What To Do With a B.A. in Theology?
I studied Theology and Government at Georgetown, a double major that has landed me in the lucrative field of . . . Graduate School.
Perhaps because of my academic background, I frequently find myself on the receiving end of unsolicited religious confessions of all varieties. People like to tell me things. Spiritual things.
Agnostic? Southern Baptist? Jew for Jesus? I’m your girl.
For example, Upon hearing of my theology training, I’ve been informed by an acquaintance that Jesus talks to him. Fascinating.
I’ve been told by a friend that there is no God. Oh really?
I have been told everything else in between.
I think that physicians must experience a similar phenomenon, when their friends, family, and even perfect strangers ask them to diagnose their assorted lumps and lesions at the most inopportune times.
Similarly, by wearing their Roman Collar, priests publicly advertise their vocation and often find themselves dispensing pizza parlor penances or doling out hasty blessings in foreign airports.
In a different, less refined way, I’ve become a theological jack of all trades. Upon hearing of my studies, few ever inquire about my beliefs. They simply use my background as an invitation to tell me exactly what it is that they believe, and often presume that I think the exact same. Hey Georgetown –I wasn’t trained for this.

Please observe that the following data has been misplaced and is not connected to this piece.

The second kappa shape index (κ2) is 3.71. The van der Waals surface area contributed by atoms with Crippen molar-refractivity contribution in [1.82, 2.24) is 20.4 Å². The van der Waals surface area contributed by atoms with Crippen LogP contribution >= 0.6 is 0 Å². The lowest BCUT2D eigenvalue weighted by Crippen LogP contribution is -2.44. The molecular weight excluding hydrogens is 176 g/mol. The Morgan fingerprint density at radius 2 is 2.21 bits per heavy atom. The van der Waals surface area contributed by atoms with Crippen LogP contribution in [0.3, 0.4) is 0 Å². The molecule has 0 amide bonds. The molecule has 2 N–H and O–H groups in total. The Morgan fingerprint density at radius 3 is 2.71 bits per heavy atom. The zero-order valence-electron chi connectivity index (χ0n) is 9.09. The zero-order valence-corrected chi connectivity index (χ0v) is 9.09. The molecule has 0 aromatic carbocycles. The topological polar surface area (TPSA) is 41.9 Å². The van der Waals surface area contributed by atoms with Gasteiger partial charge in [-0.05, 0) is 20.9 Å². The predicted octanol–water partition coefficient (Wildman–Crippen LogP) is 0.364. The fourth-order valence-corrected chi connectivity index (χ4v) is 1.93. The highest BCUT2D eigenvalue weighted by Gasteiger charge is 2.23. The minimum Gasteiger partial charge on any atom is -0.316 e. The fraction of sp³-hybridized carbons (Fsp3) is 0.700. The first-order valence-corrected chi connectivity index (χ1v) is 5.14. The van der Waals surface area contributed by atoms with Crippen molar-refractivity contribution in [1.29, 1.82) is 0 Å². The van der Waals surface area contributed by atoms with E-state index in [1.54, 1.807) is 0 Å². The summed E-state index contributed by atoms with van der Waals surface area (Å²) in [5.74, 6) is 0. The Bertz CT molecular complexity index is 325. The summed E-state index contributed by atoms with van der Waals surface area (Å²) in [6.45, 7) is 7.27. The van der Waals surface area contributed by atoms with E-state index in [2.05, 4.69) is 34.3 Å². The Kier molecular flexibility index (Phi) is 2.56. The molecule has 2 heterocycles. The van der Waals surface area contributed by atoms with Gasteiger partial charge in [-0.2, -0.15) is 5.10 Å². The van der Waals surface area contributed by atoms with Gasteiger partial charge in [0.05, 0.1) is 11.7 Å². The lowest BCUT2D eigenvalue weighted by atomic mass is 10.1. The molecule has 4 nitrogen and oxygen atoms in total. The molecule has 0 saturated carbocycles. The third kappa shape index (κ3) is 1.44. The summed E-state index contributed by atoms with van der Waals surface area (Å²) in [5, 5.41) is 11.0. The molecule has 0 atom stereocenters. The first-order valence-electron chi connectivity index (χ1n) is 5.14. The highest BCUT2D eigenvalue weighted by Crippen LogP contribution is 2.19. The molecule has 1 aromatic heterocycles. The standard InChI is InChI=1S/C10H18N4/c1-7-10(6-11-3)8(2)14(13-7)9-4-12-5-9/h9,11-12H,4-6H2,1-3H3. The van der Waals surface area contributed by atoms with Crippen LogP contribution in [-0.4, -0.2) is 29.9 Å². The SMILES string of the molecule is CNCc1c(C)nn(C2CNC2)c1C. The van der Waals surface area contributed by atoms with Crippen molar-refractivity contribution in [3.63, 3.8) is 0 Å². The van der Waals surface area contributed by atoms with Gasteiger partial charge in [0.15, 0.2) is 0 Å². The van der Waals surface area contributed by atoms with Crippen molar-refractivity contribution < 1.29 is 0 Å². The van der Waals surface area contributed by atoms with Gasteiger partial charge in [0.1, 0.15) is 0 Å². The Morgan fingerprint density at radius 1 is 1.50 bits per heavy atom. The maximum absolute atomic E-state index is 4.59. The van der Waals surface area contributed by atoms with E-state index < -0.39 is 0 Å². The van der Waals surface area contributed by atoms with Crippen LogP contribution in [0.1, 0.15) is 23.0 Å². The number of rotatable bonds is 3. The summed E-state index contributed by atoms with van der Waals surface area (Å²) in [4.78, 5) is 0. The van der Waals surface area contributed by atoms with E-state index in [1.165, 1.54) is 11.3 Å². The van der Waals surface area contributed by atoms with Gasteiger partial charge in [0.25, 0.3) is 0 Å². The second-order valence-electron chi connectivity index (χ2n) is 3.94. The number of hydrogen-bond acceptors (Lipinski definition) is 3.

Skeptics talk to me about “those crazy evangelicals.” Evangelicals send me books about how to defend the faith against “non-believers.” Both seem to think that I am in their camp, and in a way, I guess I am. I too am seeking truth, I want to hear both sides of that story.
I want to hear their stories.
I have found that while we are told not to talk religion in polite company, the polite company is desperate to talk religion.
Today I was running an errand at a local store when my chat with the store owner turned to my studies. At first we were strictly talking about which product I should buy. Next we were talking about the nature of reality.
“I try every day to ‘Fully Rely On God,’” he told me, holding out a brown paper bag full of tiny plastic frogs. I reached in for one frog, a reminder to F.R.O.G, but ended up taking two. I passed one on.
I shared with him a similar mantra. I use St. Theresa of Avila’s ‘Solo Dios basta,’ ‘Only God suffices.’ And though this acquaintance told me about his reliance on a higher power, today he taught me about leaning on, and learning from others. I had heard of ‘Love thy neighbor.’ Today, I learned ‘Listen to thy neighbor because thy neighbor has something interesting to say.’
I left his store positively giddy, and grateful that for some mysterious reason, people like to tell me their stories.
Maybe that B.A. in Theology was useful after all. Take that, Mom and Dad.
Written by: Elizabeth Tenety
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